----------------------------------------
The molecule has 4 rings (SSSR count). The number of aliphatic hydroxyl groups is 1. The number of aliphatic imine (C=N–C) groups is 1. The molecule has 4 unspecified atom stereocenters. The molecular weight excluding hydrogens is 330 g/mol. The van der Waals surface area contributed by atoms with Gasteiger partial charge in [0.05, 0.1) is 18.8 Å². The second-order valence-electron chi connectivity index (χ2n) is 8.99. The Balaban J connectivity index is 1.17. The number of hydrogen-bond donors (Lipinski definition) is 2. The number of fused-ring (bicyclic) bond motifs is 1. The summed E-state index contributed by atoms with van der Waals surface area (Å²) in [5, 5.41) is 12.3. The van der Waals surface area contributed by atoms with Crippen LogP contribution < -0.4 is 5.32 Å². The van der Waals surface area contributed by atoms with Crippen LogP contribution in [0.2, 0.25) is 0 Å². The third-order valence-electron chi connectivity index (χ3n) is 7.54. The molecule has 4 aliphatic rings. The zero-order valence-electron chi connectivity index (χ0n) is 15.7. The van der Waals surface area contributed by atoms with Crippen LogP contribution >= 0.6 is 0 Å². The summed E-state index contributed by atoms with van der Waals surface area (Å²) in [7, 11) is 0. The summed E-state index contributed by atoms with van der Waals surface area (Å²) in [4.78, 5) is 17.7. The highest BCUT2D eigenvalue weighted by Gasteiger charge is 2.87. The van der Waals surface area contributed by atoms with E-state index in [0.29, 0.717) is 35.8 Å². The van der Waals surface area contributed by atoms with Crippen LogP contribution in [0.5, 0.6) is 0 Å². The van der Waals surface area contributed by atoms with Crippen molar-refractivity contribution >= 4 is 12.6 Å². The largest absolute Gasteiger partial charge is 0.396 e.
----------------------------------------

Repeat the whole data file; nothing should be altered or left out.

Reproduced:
The molecule has 4 rings (SSSR count). The number of aliphatic hydroxyl groups is 1. The number of aliphatic imine (C=N–C) groups is 1. The molecule has 4 unspecified atom stereocenters. The molecular weight excluding hydrogens is 330 g/mol. The van der Waals surface area contributed by atoms with Gasteiger partial charge in [0.05, 0.1) is 18.8 Å². The second-order valence-electron chi connectivity index (χ2n) is 8.99. The Balaban J connectivity index is 1.17. The number of hydrogen-bond donors (Lipinski definition) is 2. The number of fused-ring (bicyclic) bond motifs is 1. The summed E-state index contributed by atoms with van der Waals surface area (Å²) in [5, 5.41) is 12.3. The van der Waals surface area contributed by atoms with Crippen LogP contribution < -0.4 is 5.32 Å². The van der Waals surface area contributed by atoms with Crippen LogP contribution in [0.2, 0.25) is 0 Å². The third-order valence-electron chi connectivity index (χ3n) is 7.54. The molecule has 4 aliphatic rings. The zero-order valence-electron chi connectivity index (χ0n) is 15.7. The van der Waals surface area contributed by atoms with Crippen LogP contribution >= 0.6 is 0 Å². The summed E-state index contributed by atoms with van der Waals surface area (Å²) in [7, 11) is 0. The summed E-state index contributed by atoms with van der Waals surface area (Å²) in [4.78, 5) is 17.7. The highest BCUT2D eigenvalue weighted by Gasteiger charge is 2.87. The van der Waals surface area contributed by atoms with E-state index in [0.29, 0.717) is 35.8 Å². The van der Waals surface area contributed by atoms with Crippen LogP contribution in [0.5, 0.6) is 0 Å². The van der Waals surface area contributed by atoms with Crippen molar-refractivity contribution >= 4 is 12.6 Å². The largest absolute Gasteiger partial charge is 0.396 e.